Periodicals; Mormons; Religious thought; Philosophy and religion
Independent national quarterly established to express Mormon culture and examine the relevance of religion to secular life. It is edited by Mormons who wish to bring their faith into dialogue with human experience as a whole and to foster artistic and scholarly achievement based on their cultural heritage. The journal encourages a variety of viewpoints; although every effort is made to insure accurate scholarship and responsible judgment, the views expressed are those of the individual authors and are not necessarily those of the Mormon Church or of the editors.
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Joyous Journey: The Joyous Journey of LeRoy R. and Ann W. Hafen: An Autobiography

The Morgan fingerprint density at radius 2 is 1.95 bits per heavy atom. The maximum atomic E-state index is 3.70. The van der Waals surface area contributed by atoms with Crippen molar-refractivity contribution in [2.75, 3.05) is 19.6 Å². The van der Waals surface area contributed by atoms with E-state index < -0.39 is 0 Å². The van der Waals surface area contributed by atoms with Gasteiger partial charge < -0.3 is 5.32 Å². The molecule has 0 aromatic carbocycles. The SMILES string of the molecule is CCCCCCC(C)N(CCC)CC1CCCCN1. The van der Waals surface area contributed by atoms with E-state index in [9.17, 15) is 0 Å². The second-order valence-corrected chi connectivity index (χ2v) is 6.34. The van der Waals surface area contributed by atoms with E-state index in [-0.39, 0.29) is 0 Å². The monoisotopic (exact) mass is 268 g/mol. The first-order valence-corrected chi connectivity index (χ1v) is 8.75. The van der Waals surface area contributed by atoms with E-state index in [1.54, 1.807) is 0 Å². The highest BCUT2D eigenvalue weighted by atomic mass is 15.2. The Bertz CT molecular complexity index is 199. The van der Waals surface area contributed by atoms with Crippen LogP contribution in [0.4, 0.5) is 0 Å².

172 / Dialogue As in A House of Many Rooms and Wyoming Wife, Mrs. Hunter uses an organizational style reminiscent of a cluttered hall closet, in which one idea or story detail triggers off an avalanche of other associations which are not necessarily logical or chronological. However, like the closet, the book is a goldmine, some of it is funny, some sad, little of it weighty, but all of it interesting. And taken as a whole, the clutter turns out to be a remarkably balanced and fair collage of modern Mormondom. joyous Journey John Caughey The Joyous Journey of LeRoy R. and Ann W. Hafen: An Autobiography. Glendale, California and Denver, Colorado, The Arthur H. Clark Company and Fred A. Rosenstock, 1973. 335 pp. $11.50. Among historians of the West LeRoy Hafen is well known for his prodigious shelf of books—The Overland Mail, History of Colorado, Broken Hand, Fort Lara-mie, Western America, and two score more of documentary and reference volumes for which his was author, editor, coordinator, or all three. Since few historians operate with that much efficacy, one of the interests in The Joyous Journey is the clues provided on how this efficiency was generated. The work ethic in which Hafen grew up clearly helped, but not more than his like-minded and collaborative wife. Ann is a presence throughout this book, though the structure and content relate more specifically to LeRoy's life and career. From the beginning he was ambitious, diligent, and industrious. He and Ann indulged in travel and other relaxations but never much interrupting their self-assigned research and writing. With his thesis and dissertation on the Handcart Migration and the Overland Mail, LeRoy staked out the mid-nineteenth-century and the Rockies and their immediate eastern and western slopes as his field. He reached back into the epoch of the Rocky Mountain fur trade, which fitted in well with his penchant for topics in travel and transportation history. In this compact and exciting time and place he was never at a loss for subject matter. Nor was he ever lacking a publisher. The Colorado Magazine, which he edited from 1924 to 1954, was the natural and eager vehicle for many of his shorter pieces, and his first several books were quickly placed. Early in the forties, the Arthur H. Clark Company signed him on to round out the Southwest Historical Series, which he did with dispatch. Clark then contracted for a fifteen-volume series on the Far West and the Rockies, and after that for a series on the Mountain Men. In 1924, having earned his Ph.D. at Berkeley, Hafen became State Historian of Colorado, a post he held for the next thirty years. On the side he taught part-time in Denver University. As State Historian his administrative and ingratiating duties were mild, and the main thrust of his assignment was to carry on with re-